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Science that deals with the animals and plants of the sea and estuaries and with airborne and terrestrial organisms that depend directly on bodies of saltwater for food and other necessities. Marine biologists study the relations between ocean phenomena and the distribution and adaptations of organisms. Of particular interest are adaptations to the chemical and physical properties of seawater, the movements and currents of the ocean, the availability of light at various depths, and the composition of the sea floor. Other important areas of study are marine food chains, the distribution of economically important fish and crustaceans, and the effects of pollution. In the later 19th century, the emphasis was on collecting and cataloging marine organisms, for which special nets, dredges, and trawls were developed. In the 20th century, improved diving equipment, submersible craft, and underwater cameras and television have made direct observation possible.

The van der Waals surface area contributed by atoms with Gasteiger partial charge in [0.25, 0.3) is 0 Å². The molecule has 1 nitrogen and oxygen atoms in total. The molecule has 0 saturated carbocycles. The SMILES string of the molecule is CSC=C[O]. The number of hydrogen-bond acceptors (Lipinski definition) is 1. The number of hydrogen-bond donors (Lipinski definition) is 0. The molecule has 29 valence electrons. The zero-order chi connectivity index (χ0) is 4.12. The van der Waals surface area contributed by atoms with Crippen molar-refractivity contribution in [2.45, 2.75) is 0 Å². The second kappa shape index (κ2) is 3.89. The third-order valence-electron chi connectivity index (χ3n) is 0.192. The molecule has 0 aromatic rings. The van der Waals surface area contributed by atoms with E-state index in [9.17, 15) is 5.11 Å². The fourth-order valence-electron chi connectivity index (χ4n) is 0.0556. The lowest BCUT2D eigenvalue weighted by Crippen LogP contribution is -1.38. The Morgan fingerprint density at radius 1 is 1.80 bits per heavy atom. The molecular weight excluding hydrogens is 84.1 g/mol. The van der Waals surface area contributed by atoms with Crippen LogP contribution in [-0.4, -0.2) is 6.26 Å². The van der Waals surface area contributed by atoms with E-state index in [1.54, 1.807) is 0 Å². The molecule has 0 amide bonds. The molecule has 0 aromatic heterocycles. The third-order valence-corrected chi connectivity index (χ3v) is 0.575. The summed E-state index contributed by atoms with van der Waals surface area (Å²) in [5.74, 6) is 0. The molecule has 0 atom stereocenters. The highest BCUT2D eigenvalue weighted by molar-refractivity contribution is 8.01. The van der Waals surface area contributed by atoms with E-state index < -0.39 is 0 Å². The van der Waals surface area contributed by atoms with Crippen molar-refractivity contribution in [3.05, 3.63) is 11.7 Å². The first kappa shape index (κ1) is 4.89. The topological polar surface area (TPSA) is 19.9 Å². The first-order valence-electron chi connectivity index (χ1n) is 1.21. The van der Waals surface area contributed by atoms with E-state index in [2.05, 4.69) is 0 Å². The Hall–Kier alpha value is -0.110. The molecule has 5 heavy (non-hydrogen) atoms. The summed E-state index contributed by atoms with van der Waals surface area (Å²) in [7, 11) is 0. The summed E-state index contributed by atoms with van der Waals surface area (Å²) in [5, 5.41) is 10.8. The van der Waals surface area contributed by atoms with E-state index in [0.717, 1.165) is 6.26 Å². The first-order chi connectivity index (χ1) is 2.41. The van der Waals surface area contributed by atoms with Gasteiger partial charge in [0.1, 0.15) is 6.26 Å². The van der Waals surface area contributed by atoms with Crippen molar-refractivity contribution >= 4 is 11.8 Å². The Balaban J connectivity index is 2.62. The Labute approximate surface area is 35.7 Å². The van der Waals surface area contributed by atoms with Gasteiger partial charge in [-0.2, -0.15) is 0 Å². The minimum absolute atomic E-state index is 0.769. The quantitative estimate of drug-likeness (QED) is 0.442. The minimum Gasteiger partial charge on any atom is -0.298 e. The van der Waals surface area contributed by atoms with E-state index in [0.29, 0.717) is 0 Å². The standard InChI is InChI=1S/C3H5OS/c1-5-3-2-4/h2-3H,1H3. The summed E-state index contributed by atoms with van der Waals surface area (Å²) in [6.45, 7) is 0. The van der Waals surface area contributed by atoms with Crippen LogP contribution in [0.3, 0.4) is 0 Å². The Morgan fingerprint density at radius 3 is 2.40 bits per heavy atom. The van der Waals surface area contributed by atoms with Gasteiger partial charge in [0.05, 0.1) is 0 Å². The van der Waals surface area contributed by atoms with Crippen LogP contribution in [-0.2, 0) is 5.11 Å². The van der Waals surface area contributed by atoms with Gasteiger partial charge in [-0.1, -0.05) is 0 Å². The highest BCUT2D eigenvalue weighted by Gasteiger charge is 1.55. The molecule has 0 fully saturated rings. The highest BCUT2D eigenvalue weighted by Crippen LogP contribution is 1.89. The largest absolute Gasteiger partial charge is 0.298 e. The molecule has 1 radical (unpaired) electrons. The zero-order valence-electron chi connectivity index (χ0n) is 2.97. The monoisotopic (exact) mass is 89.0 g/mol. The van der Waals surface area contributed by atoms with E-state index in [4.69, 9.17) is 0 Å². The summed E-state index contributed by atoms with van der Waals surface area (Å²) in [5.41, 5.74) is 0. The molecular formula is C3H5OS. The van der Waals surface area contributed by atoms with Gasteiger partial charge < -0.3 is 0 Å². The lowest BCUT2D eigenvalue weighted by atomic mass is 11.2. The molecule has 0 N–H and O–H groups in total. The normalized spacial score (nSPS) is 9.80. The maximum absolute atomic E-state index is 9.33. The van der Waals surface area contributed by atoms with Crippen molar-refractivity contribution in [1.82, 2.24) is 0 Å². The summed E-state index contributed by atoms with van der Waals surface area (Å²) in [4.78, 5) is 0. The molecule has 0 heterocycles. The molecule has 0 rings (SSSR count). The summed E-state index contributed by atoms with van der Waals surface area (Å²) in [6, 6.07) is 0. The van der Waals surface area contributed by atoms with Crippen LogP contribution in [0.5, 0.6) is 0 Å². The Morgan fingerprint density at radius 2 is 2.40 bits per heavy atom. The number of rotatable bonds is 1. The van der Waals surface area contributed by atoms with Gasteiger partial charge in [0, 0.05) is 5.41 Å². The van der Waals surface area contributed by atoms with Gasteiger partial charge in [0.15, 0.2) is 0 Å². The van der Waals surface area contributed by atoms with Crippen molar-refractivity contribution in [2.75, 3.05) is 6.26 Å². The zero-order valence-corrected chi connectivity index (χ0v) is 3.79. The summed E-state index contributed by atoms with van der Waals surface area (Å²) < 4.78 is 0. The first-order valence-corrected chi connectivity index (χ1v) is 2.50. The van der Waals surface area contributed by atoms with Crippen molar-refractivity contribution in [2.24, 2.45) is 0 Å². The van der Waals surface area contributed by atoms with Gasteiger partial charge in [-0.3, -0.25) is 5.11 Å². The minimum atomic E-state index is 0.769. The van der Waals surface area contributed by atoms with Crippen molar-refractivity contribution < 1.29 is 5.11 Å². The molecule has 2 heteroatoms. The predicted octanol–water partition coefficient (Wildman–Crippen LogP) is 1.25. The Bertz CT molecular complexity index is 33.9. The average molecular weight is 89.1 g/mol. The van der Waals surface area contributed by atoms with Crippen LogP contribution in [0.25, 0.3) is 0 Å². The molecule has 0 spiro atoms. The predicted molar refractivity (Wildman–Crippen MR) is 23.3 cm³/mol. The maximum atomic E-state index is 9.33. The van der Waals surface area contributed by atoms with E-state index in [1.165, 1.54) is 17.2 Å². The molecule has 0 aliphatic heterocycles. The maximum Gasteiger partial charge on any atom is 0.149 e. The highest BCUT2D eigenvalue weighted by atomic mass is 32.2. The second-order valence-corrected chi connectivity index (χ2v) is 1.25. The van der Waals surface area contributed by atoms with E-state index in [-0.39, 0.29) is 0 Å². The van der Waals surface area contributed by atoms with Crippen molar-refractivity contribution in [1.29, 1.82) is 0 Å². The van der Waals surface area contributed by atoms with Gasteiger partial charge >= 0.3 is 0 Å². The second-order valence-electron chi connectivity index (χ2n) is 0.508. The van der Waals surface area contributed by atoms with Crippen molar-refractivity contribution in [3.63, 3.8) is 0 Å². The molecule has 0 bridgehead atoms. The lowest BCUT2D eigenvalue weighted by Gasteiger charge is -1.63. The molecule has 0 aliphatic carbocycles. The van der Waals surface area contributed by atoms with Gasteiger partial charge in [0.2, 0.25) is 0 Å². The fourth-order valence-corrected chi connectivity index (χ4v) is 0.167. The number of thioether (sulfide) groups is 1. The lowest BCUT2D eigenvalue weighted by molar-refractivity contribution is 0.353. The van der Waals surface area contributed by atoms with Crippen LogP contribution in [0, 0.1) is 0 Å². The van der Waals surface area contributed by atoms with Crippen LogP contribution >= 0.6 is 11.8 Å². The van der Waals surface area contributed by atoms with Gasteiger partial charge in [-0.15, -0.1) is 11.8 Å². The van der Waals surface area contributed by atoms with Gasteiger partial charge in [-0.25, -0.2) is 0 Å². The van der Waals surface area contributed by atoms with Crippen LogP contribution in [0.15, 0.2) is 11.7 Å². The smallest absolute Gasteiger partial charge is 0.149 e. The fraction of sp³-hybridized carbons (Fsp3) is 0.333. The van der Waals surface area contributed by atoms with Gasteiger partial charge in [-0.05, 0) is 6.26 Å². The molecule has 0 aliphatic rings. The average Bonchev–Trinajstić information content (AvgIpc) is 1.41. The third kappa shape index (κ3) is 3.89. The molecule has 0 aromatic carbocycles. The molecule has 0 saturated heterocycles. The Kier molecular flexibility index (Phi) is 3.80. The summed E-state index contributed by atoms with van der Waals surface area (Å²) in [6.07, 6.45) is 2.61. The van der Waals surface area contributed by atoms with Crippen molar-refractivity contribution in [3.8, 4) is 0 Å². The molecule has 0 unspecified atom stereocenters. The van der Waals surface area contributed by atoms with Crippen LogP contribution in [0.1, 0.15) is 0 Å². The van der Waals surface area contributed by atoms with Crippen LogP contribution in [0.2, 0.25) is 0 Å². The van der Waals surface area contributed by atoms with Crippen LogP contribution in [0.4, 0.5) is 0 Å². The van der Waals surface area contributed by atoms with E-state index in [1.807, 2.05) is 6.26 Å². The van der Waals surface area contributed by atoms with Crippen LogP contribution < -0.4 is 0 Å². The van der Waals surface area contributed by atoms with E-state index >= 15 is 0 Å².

This entry comes from Encyclopædia Britannica Concise. For the full entry on marine biology, visit Britannica.com.
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